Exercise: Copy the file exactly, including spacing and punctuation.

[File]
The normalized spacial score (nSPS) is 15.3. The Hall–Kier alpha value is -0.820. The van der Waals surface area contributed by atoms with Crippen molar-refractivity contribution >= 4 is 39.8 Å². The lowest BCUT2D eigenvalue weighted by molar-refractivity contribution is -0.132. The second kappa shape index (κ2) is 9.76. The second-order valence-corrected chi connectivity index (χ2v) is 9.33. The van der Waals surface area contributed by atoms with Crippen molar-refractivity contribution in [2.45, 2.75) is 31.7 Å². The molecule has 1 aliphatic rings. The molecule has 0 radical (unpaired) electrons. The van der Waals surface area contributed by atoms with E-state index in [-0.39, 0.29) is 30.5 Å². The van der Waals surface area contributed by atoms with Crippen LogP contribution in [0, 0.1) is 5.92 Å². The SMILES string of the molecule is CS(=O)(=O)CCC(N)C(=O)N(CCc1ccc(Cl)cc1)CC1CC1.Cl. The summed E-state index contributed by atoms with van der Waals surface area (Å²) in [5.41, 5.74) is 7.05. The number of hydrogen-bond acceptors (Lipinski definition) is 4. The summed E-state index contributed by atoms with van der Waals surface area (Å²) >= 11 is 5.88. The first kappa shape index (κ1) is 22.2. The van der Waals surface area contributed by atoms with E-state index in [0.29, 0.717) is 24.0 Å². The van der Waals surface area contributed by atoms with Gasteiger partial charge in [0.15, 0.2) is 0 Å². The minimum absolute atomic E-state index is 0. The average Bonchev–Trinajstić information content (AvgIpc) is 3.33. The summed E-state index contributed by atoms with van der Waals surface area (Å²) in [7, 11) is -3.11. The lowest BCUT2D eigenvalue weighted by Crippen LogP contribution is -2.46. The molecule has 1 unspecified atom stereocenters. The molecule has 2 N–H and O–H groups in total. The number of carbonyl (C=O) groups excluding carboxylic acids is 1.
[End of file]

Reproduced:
The normalized spacial score (nSPS) is 15.3. The Hall–Kier alpha value is -0.820. The van der Waals surface area contributed by atoms with Crippen molar-refractivity contribution >= 4 is 39.8 Å². The lowest BCUT2D eigenvalue weighted by molar-refractivity contribution is -0.132. The second kappa shape index (κ2) is 9.76. The second-order valence-corrected chi connectivity index (χ2v) is 9.33. The van der Waals surface area contributed by atoms with Crippen molar-refractivity contribution in [2.45, 2.75) is 31.7 Å². The molecule has 1 aliphatic rings. The molecule has 0 radical (unpaired) electrons. The van der Waals surface area contributed by atoms with E-state index in [-0.39, 0.29) is 30.5 Å². The van der Waals surface area contributed by atoms with Crippen LogP contribution in [0, 0.1) is 5.92 Å². The SMILES string of the molecule is CS(=O)(=O)CCC(N)C(=O)N(CCc1ccc(Cl)cc1)CC1CC1.Cl. The summed E-state index contributed by atoms with van der Waals surface area (Å²) in [5.41, 5.74) is 7.05. The number of hydrogen-bond acceptors (Lipinski definition) is 4. The summed E-state index contributed by atoms with van der Waals surface area (Å²) >= 11 is 5.88. The first kappa shape index (κ1) is 22.2. The van der Waals surface area contributed by atoms with E-state index in [0.29, 0.717) is 24.0 Å². The van der Waals surface area contributed by atoms with Gasteiger partial charge in [0.15, 0.2) is 0 Å². The minimum absolute atomic E-state index is 0. The average Bonchev–Trinajstić information content (AvgIpc) is 3.33. The summed E-state index contributed by atoms with van der Waals surface area (Å²) in [7, 11) is -3.11. The lowest BCUT2D eigenvalue weighted by Crippen LogP contribution is -2.46. The molecule has 1 unspecified atom stereocenters. The molecule has 2 N–H and O–H groups in total. The number of carbonyl (C=O) groups excluding carboxylic acids is 1.